As the health care debate intensify on the national level, California’s leadership on health prices seems to be moving forward on reducing care costs.
Several bills to improve transparency on health care pricing advanced in the state legislature.
Early this month, the Senate Health Committee approved SB 343 by state Sen. Richard Pan, D-Sacramento, which is the third of several bills from Care4All California that aims to hold the health care industry accountable for soaring insurance premiums, hospital, doctor, and prescription drug costs.
SB 343 aims to add greater transparency to the health care industry by bringing Kaiser Permanente up to the same reporting requirements as the rest of the industry.
“Responding to urgent voter demand for price relief, California legislators are moving bills to confront soaring costs that are crushing families,” said Anthony Wright, executive director of Health Access California, the statewide health care consumer advocacy coalition.
Late in March, the Assembly Health Committee approved AB 731 by assemblymember Ash Kalra, D-San Jose, to enhance the rate review of large group plans, providing this protection and cost-savings to millions more Californians, and AB 824 introduced by assemblymember Jim Wood, D-Santa Rosa in partnership with California’s Attorney General Xavier Becerra, that would curb the harmful pay-for-delay prescription drug pricing practice that drives up costs for consumers.
“AB 731 and SB 343 empower Californians to demand fairer insurance prices, building on successful reforms that have already saved small businesses and individual consumers more than $226 million,” said Wright. “These bills supported by the Care4All California campaign improve accountability on the health care industry and prevent consumers from picking up the tab of increasing health care costs.”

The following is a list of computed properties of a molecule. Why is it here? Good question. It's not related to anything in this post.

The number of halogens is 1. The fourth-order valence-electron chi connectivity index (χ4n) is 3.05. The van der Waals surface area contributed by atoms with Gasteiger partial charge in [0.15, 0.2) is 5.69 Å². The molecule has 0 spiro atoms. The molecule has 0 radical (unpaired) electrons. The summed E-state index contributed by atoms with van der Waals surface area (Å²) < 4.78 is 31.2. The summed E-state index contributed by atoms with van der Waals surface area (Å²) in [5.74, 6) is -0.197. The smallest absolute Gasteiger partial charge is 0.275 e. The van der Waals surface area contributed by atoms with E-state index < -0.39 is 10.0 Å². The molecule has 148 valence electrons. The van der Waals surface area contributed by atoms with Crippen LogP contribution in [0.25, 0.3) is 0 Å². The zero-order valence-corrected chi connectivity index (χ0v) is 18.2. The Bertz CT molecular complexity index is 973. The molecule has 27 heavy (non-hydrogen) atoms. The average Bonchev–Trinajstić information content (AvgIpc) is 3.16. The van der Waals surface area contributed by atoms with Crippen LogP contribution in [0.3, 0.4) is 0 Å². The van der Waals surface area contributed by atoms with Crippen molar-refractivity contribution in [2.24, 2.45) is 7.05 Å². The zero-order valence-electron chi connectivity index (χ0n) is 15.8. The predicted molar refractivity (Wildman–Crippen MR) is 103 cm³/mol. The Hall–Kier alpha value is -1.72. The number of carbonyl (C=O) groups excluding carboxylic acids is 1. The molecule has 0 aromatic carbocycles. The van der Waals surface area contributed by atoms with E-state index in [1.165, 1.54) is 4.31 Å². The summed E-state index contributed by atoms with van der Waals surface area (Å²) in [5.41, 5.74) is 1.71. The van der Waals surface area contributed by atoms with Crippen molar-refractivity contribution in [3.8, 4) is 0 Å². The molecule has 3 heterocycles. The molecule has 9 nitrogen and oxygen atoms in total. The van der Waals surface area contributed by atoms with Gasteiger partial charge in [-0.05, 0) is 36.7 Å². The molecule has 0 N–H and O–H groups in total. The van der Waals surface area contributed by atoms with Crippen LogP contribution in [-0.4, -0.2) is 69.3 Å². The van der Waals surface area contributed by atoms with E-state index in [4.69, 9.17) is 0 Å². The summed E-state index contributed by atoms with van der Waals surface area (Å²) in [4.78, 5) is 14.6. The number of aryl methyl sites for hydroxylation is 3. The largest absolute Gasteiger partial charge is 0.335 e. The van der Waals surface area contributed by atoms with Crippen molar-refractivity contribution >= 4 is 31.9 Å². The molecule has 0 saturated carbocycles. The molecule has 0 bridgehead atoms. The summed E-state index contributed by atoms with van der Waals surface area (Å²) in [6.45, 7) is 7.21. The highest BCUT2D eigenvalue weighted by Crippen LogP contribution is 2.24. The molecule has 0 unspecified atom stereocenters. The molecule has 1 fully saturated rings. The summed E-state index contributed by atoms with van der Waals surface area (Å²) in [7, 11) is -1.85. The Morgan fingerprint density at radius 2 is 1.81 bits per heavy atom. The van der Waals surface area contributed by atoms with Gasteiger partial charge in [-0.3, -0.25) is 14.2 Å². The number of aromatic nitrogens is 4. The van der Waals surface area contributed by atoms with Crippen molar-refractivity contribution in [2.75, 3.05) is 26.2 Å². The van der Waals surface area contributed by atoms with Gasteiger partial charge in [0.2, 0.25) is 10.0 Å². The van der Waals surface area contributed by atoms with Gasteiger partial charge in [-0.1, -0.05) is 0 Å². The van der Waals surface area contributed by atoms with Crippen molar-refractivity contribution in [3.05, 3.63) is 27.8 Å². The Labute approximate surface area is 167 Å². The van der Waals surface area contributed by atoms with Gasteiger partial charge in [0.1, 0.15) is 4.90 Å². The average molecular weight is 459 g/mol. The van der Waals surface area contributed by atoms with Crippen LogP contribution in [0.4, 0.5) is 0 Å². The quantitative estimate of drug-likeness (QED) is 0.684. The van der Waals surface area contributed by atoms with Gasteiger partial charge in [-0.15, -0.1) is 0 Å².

The Care4All California is a campaign of more than 70 consumer, community, labor, progressive and health care organizations.
In February, the campaign unveiled a plan, made up of a package of bills and budget items that together will move California closer than ever to universal coverage by eliminating many remaining coverage gaps, improving quality and equity, and reducing prices for health care consumers.
“While DC debates, we need our state legislators to take action to curb the high costs for care and coverage.” said Wright.
The health care price reduction legislation includes:
▪ AB 731, passed from the Assembly Health Committee on March 26. The legislation is co-sponsored by Health Access California, California Labor Federation, SEIU California, UNITE HERE, and Teamsters.
▪ SB 343, passed from the Senate Health Committee on April 3. This bill is sponsored by SEIU California.
▪ AB 824, was schedule to be heard in the Assembly Judiciary Committee on April 9. This bill is sponsored by Attorney General Xavier Becerra.
▪ AB 1611 (Chiu) will be heard in the Assembly Health Committee April 23 aims to prevent surprise out-of-network emergency room bills than can amount to tens of thousands of dollars. This bill is co-sponsored by the California Labor Federation and Health Access California.
“Being healthy is essential to the California Dream, but out-of-control healthcare costs are crushing opportunities for Californians and our families,” said Kimberly Samuel, a Laboratory Technician at Kaiser South Sacramento. “We see patients who are worried about money when they should be focusing on their health.”
“And the cost of healthcare is a concern for SEIU members who see our hard-earned raises going to insurance companies, and in turn to doctors, hospitals, and pharmaceutical companies,” said Samuel. “We are proud to lead the fight to make healthcare corporations accountable for fair and reasonable prices because we are tired of our own families and the people we serve going broke over outrageous healthcare bills.”